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If you are a qualified small business owner, entrepreneur or employee who works from home either part or full time, the IRS allows you write off associated rent, utilities, real estate taxes, repairs, maintenance and other related expenses. There are two options for claiming the Home Office Deduction on your federal tax return.Read More
President Trump recently issued disaster declarations for several counties in Texas, as well as counties in Florida and the U.S. Virgin Islands, impacted by recent hurricanes Harvey and Irma. While this makes residents of these areas eligible for federal financial assistance, it also opens the door for potential tax savings.
If you or someone you know has experienced a significant financial loss due to the recent hurricanes (known as a “casualty loss” in tax lingo), this loss is potentially deductible. The amount of the loss can be determined in one of two ways:
- Add up the total amount of expenses that it takes to restore your property to its original condition, minus whatever insurance reimbursements were received. This is the deductible loss.
- Obtain a broker opinion or appraisal on the value of your property immediately before and immediately after the casualty. The reduction in value resulting from the casualty, less any reimbursements you receive, is the deductible loss.
Business losses are given somewhat more generous treatment than personal losses, but personal losses can still create a substantial tax benefit. Personal losses are usually limited to only that amount of the loss which exceeds 10% of your adjusted gross income, but the balance is still deductible.
Since these areas are government-declared disaster areas, the loss can be claimed either on your tax return for 2017, or you can file an amended return for 2016 and claim the loss for that year. The purpose of allowing taxpayers to claim the loss on their 2016 return is to produce a (relatively) immediate refund which will get money into their hands more quickly than waiting for the 2017 return to be filed.
If you have experienced a substantial loss due to either Hurricane Irma or Hurricane Harvey, substantial tax benefits are potentially available to you. Below is a list of the counties in Florida and Texas, as well as the islands in the USVI, which are eligible for disaster-related tax benefits.
Aransas, Austin, Bastrop, Bee, Bexar, Brazoria, Calhoun, Chambers, Colorado, DeWitt, Fayette, Ft. Bend, Galveston, Goliad, Gonzales, Hardin, Harris, Jackson, Jasper, Jefferson, Karnes, Kleberg, Lavaca, Lee, Liberty, Matagorda, Montgomery, Newton, Nueces, Orange, Sabine, San Jacinto, San Patricio, Refugio, Victoria, Waller, and Wharton.
Brevard, Broward, Charlotte, Citrus, Clay, Collier, DeSoto, Duval, Flagler, Glades, Hardee, Hendry, Hernando, Highlands, Hillsborough, Indian River, Lake, Lee, Manatee, Marion, Martin, Miami-Dade, Monroe, Okeechobee, Orange, Osceola, Palm Beach, Pasco, Pinellas, Polk, Putnam, Sarasota, Seminole, St. Johns, St. Lucie, Sumter, Volusia
U.S. Virgin Islands:
St. Thomas, St. John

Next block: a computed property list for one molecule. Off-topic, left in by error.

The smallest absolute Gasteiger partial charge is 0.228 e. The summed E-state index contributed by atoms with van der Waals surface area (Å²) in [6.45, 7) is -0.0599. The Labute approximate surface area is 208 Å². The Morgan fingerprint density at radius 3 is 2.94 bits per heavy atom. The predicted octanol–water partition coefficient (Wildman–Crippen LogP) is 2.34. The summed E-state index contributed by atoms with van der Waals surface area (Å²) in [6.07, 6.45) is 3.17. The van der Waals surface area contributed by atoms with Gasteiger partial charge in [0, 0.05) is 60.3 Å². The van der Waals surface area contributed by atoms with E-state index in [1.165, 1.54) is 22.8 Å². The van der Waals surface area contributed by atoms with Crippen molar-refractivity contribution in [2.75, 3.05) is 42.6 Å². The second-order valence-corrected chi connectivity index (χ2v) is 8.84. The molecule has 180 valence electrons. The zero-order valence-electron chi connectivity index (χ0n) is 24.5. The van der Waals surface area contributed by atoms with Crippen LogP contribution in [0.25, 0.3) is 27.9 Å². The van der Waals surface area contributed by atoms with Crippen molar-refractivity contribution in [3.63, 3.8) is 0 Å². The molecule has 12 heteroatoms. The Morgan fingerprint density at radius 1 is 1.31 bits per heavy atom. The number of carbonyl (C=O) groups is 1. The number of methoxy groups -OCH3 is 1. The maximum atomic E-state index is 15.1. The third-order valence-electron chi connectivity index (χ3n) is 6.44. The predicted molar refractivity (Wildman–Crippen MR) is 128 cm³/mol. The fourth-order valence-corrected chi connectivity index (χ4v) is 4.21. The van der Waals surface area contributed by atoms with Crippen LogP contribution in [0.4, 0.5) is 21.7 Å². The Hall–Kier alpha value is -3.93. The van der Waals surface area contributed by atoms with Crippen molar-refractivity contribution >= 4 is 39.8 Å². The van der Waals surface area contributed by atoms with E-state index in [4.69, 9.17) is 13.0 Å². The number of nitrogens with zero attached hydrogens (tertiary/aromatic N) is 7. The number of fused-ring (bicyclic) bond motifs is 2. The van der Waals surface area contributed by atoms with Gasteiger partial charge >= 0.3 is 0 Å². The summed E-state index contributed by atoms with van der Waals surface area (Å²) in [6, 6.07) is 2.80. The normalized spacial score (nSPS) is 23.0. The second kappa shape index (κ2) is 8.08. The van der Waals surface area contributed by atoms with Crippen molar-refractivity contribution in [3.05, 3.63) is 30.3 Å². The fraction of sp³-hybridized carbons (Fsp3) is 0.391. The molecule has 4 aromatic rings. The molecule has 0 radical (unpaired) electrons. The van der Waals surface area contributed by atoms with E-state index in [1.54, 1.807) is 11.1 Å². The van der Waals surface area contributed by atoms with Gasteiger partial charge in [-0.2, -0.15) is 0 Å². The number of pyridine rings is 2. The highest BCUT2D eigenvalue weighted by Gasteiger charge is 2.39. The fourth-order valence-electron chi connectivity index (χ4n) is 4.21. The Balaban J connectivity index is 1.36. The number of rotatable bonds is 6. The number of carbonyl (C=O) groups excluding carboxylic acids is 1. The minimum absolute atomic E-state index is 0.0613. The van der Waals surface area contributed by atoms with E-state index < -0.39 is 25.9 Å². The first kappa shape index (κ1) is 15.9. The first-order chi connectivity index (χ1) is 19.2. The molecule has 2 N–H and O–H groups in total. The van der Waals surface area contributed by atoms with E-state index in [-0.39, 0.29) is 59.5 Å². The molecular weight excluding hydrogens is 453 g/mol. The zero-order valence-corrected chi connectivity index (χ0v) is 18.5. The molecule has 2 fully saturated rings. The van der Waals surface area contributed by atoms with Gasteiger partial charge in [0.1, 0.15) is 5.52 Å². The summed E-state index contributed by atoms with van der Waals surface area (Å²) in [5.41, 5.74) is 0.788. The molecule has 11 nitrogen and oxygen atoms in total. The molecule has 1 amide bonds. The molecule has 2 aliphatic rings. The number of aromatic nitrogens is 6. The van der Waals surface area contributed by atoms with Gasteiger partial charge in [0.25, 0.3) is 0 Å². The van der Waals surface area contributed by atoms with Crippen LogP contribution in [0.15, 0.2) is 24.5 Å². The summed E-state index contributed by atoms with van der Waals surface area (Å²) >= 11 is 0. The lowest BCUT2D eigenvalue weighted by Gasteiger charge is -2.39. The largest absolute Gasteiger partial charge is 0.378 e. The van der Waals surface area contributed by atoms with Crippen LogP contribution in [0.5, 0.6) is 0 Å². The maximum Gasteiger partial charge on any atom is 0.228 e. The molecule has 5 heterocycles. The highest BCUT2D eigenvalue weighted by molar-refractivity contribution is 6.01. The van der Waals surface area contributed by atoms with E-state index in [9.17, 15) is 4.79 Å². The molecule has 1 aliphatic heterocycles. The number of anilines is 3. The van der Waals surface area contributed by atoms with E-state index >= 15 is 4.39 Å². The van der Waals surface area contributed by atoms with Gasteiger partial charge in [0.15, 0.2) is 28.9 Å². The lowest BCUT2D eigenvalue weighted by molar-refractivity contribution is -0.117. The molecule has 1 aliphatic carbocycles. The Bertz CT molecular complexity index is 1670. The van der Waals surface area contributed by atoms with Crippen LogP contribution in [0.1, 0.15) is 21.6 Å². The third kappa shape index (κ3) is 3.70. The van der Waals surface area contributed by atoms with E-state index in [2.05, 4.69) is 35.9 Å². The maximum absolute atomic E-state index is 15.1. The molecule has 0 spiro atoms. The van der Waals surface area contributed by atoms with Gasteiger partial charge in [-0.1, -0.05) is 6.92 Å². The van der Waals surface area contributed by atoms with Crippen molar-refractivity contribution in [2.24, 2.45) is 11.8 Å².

If you or someone you know has experienced a significant financial loss due to the recent hurricanes, please don’t hesitate to CONTACT US right away to find out what tax breaks may be available. We’re here to help!
When you file your tax return, you usually have a choice whether to itemize deductions or take the standard deduction. Before you choose, it’s a good idea to figure your deductions using both methods. Then choose the one that allows you to pay the lower amount of tax. The one that results in the higher deduction amount often gives you the most benefit. Here are six tips to help you choose!
Calculate your itemized deductions. Add up deductible expenses you paid during the year. These may include expenses such as:
- Home mortgage interest
- State and local income taxes or sales taxes (but not both)
- Real estate and personal property taxes
- Gifts to charities
- Casualty or theft losses
- Unreimbursed medical expenses
- Unreimbursed employee business expenses
Special rules and limits apply. Visit IRS.gov and refer to Publication 17, Your Federal Income Tax for more details.
Know your standard deduction. If you don’t itemize, your basic standard deduction for 2017 depends on your filing status:
- Single $6,350
- Married Filing Jointly $12,700
- Head of Household $9,350
- Married Filing Separately $6,350
- Qualifying Widow(er) $12,700
Your standard deduction is higher if you’re 65 or older or blind. If someone can claim you as a dependent, that can limit the amount of your deduction.
Check the exceptions. Some people don’t qualify for the standard deduction and therefore should itemize. This includes married couples who file separate returns and one spouse itemizes.
Use the IRS’s ITA tool. Visit IRS.gov and use the Interactive Tax Assistant tool to help determine your standard deduction.
Consult a certified tax specialist. The policies and procedures used by the IRS to determine what is deductible are constantly changing. An experienced tax specialist knows the rules, understands tax law and has the most current information about what deduction options may be available.
William D. Truax and his friendly team of Enrolled Agents (EAs) and licensed tax preparers have been helping individuals and businesses address tax debt and compliancy issues for over 30 years. He is licensed to represent taxpayers before the IRS and is also a member of the Bar of the United States Tax Court.
If you need assistance or have questions about which deduction option might work best for your situation, please contact us today for a FREE consultation. We’re here to help!